A brisk flutter of wind set the lights wavering in their pumpkins. The boy skeleton in his costume stretched so thinly over his body showed no sign of feeling the cold, the performance was visceral, it was hard to discover his real depth of feeling, he appeared invulnerable. Something I had noticed living for the first time in a place as cold as this on the edge of the Baltic Sea, the cold makes the older people move more ponderously and it makes the younger ones seem lighter and step as though on springs. The rush of cold filled the Baltic air with a tautness that made me expect the kids to suddenly spring away if by accident one of them made contact with us. I imagined invisible chords attached to them that could pull them back in the manner of a stage Peter Pan flying through the air.
No sooner did the idea come to me than the skeleton boy sprang out from his group, turning up with soundless agility behind Veikko, and touching him on the shoulder. It was only the slightest of taps, but Veikko let out a cry wholly out of proportion, he gave vent to an inexplicably loud and tortured cry, the skeleton’s mimed agony sounded through him. Then as quickly and unexpectedly as the young man’s spring had occurred, he bounded back and was lost again amongst the others. The front figures from the group together with unconnected drifting strangers closed like a fan shading him from the direct light from the pumpkin lamps and his skeleton was extinguished, it became as invisible as his black sheathing.
Veikko was still making for his next class, he could not afford to expend time on pointless searches. No actual physical harm had been done him. It must have been the shock alone that made him cry out like that. We scanned the crowd tacitly acknowledging the skeleton was now lost to us forever and wasted no time lingering further.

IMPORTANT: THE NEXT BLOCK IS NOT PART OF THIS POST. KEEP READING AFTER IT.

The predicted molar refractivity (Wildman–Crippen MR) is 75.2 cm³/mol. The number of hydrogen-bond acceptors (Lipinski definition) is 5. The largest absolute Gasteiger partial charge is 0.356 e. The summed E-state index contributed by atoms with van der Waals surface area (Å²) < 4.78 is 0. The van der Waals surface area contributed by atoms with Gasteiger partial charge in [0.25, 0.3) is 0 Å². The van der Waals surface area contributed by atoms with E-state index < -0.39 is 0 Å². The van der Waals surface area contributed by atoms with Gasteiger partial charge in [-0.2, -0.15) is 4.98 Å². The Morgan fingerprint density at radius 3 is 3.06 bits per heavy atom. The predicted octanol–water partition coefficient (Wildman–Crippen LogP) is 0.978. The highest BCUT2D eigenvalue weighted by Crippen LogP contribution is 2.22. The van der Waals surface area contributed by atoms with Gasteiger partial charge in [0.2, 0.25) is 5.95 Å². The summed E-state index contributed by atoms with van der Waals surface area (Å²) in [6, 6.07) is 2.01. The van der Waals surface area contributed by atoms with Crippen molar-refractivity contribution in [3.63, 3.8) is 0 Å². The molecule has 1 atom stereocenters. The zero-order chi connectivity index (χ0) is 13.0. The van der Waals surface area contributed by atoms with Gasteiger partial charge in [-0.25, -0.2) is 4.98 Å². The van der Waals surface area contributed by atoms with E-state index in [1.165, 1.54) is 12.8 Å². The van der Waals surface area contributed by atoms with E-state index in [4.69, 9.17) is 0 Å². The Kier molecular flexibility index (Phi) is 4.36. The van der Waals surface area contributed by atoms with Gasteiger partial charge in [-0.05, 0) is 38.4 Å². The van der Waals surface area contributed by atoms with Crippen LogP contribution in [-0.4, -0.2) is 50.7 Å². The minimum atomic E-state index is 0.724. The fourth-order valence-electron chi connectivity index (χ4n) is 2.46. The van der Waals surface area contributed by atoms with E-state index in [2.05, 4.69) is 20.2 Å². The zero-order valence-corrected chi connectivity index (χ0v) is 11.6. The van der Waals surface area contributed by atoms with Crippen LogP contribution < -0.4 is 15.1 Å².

I had never seen Tullburg like this before and never saw it in that way again. It had something to do with the rapid onset of pre-winter darkness, it had something to do with the flickering light on the snow, it was also connected with the presence of so many youths, and the fact that the no longer young had resigned the streets to the vitality of a fantasy world not their own, a mishmash of Christian and Pagan beliefs, a dumbshow making light of our horror of death, a celebration of the dead by those seeming furthest from death. Did anyone actually believe any of it? The question seemed beside the point. Halloween was a colourful event where once there had been a grey blank, it was part of post-Soviet Livonia joining in with the wider world again. To divide the tenets of faith from those of mere superstition, only a believer like Veikko needed to attempt that.
When we were out of the old town Veikko spoke of the experience that had shaken him and caused him to cry out as though in agony. He had remained silent since that moment, though no great disturbance ever seemed to affect him long. As always, he spoke slowly and deliberately, his English was more than adequate but well-marinated with the double and triple-length vowels of his native Livonian that lent it a special veracity.
“You know, I think some of those De-veels tonight was ree-al De-veels. Yes, I am sure it is so.”